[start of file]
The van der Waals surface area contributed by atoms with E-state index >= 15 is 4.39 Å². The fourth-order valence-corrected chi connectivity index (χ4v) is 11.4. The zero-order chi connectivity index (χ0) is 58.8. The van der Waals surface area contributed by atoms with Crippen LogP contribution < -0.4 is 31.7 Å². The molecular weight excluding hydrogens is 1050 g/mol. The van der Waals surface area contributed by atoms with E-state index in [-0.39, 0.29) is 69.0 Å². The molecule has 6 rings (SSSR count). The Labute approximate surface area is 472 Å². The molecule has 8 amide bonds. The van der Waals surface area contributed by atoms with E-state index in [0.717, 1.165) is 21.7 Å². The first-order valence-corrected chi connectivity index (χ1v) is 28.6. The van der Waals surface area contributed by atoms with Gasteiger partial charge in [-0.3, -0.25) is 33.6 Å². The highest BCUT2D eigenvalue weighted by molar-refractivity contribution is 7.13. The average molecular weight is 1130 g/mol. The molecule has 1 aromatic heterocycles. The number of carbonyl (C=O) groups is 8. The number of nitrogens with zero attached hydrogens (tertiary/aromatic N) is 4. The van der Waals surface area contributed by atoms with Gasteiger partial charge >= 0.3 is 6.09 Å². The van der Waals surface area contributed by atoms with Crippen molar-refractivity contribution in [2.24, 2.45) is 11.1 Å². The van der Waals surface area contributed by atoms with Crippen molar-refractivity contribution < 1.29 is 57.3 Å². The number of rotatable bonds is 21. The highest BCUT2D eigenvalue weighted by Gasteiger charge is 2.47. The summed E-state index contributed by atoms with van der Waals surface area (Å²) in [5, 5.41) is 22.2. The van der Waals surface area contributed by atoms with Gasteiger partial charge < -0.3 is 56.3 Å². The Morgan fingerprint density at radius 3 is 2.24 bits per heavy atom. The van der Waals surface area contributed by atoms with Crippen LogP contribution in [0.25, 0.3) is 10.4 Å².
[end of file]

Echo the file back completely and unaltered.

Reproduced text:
The van der Waals surface area contributed by atoms with E-state index >= 15 is 4.39 Å². The fourth-order valence-corrected chi connectivity index (χ4v) is 11.4. The zero-order chi connectivity index (χ0) is 58.8. The van der Waals surface area contributed by atoms with Crippen LogP contribution < -0.4 is 31.7 Å². The molecular weight excluding hydrogens is 1050 g/mol. The van der Waals surface area contributed by atoms with E-state index in [-0.39, 0.29) is 69.0 Å². The molecule has 6 rings (SSSR count). The Labute approximate surface area is 472 Å². The molecule has 8 amide bonds. The van der Waals surface area contributed by atoms with E-state index in [0.717, 1.165) is 21.7 Å². The first-order valence-corrected chi connectivity index (χ1v) is 28.6. The van der Waals surface area contributed by atoms with Gasteiger partial charge in [-0.3, -0.25) is 33.6 Å². The highest BCUT2D eigenvalue weighted by molar-refractivity contribution is 7.13. The average molecular weight is 1130 g/mol. The molecule has 1 aromatic heterocycles. The number of carbonyl (C=O) groups is 8. The number of nitrogens with zero attached hydrogens (tertiary/aromatic N) is 4. The van der Waals surface area contributed by atoms with Gasteiger partial charge >= 0.3 is 6.09 Å². The van der Waals surface area contributed by atoms with Crippen molar-refractivity contribution in [2.24, 2.45) is 11.1 Å². The van der Waals surface area contributed by atoms with Crippen molar-refractivity contribution < 1.29 is 57.3 Å². The number of rotatable bonds is 21. The highest BCUT2D eigenvalue weighted by Gasteiger charge is 2.47. The summed E-state index contributed by atoms with van der Waals surface area (Å²) in [5, 5.41) is 22.2. The van der Waals surface area contributed by atoms with Gasteiger partial charge < -0.3 is 56.3 Å². The Morgan fingerprint density at radius 3 is 2.24 bits per heavy atom. The van der Waals surface area contributed by atoms with Crippen LogP contribution in [0.25, 0.3) is 10.4 Å².